Do you feel stressed or anxious on a regular basis? If so, spending time in nature outdoors, especially enjoying your garden as a peaceful sanctuary is one of the best ways to centre yourself and relax. Taking time out to listen to nature sounds like birds and bees, watch plants grow and thrive, and experience the colours, aromas and beauty around you can help lessen life’s worries and put life in perspective.

3 Herbs to Reduce Stress and Anxiety

I’ve discovered many herbs can also provide relief. One of the aspects of growing herbs that I find so beneficial is not only using them for flavour, but for their medicinal benefits too.

Grow a Home Herb Pharmacy Garden

There are many herbs that are easy to grow in your own ‘home pharmacy’ garden for every day relief of common ailments including anxiety and stress.

These herbs are three of my favourites and can also be combined into a relaxing herbal tea.

1. Tulsi, Sacred or Holy Basil (Ocimum Sanctum)

In warm climates, grow Tulsi Basil as a perennial or as an annual in cold and temperate climates.

Use Tulsi or Holy Basil in a herbal tea to help ease anxiety, stress and adrenal fatigue. Brew up a few fresh basil leaves or about 1 teaspoon of dried leaves as a herb tea to aid digestion, calm nerves, reduce tension and stress. You can also add your other favourite herbs.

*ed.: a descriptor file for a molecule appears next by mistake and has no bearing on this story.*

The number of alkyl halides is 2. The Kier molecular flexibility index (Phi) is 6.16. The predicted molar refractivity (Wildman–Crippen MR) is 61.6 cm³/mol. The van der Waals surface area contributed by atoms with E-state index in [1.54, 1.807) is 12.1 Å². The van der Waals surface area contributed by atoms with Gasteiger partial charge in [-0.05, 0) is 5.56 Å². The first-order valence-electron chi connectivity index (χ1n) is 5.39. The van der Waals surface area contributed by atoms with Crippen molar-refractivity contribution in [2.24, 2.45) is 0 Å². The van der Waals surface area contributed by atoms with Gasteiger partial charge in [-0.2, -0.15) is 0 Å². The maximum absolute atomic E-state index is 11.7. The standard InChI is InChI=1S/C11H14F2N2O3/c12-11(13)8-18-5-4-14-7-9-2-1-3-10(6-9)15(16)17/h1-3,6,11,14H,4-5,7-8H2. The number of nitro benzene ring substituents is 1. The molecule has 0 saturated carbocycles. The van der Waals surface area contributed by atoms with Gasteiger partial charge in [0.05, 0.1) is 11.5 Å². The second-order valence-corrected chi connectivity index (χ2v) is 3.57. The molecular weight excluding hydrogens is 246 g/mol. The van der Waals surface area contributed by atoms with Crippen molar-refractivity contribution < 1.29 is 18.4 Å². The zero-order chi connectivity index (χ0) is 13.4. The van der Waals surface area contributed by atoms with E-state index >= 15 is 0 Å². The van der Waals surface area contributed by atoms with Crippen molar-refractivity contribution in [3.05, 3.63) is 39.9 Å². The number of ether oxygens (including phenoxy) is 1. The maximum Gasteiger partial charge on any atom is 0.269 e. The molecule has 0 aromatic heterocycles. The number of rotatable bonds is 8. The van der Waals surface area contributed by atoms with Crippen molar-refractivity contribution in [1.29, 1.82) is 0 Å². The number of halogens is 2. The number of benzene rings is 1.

Tulsi, sacred holy basil herb is one of the best herbs to reduce stress

Tulsi, sacred holy basil herb is a valuable addition to your garden

Cautions: Tulsi basil is a uterine stimulant so avoid if pregnant or seek medical advice.


Affiliate Links: Your support of this site is appreciated!

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Tips to Grow Food in Hot, Dry or Windy Weather

Regardless of where you live, it’s likely you have some climate challenges to deal with when growing food. Here in my subtropical climate in SE Queensland, Australia is no different. During the year, we experience five seasons of different lengths. Some months are almost perfect food growing conditions and others are extremely challenging. It’s particularly difficult growing food in hot, dry weather.

Tips to Grow Food in Hot, Dry or Windy Weather | The Micro Gardener

Growing Food in Hot Dry Weather

During our summer months – December through March – hot and sticky weather is typical. We can get sudden storms which often bring torrential rain and even hail, flooding the garden and potentially damaging plants or even destroying them. Hail damaged leaves, fruit and stems are more vulnerable to diseases as the plant tissues are exposed to pathogens.

During storm season, strong gusty winds can stress plants out, particularly if they are hot and dry. During storms, wild weather can cause stems and branches to easily snap or fruit to drop.

Baking hot days often result in heat stress and scorching temperatures can cause sunburn. Plants can suffer dehydration very quickly if exposed to strong sun and wind, without sufficient soil moisture.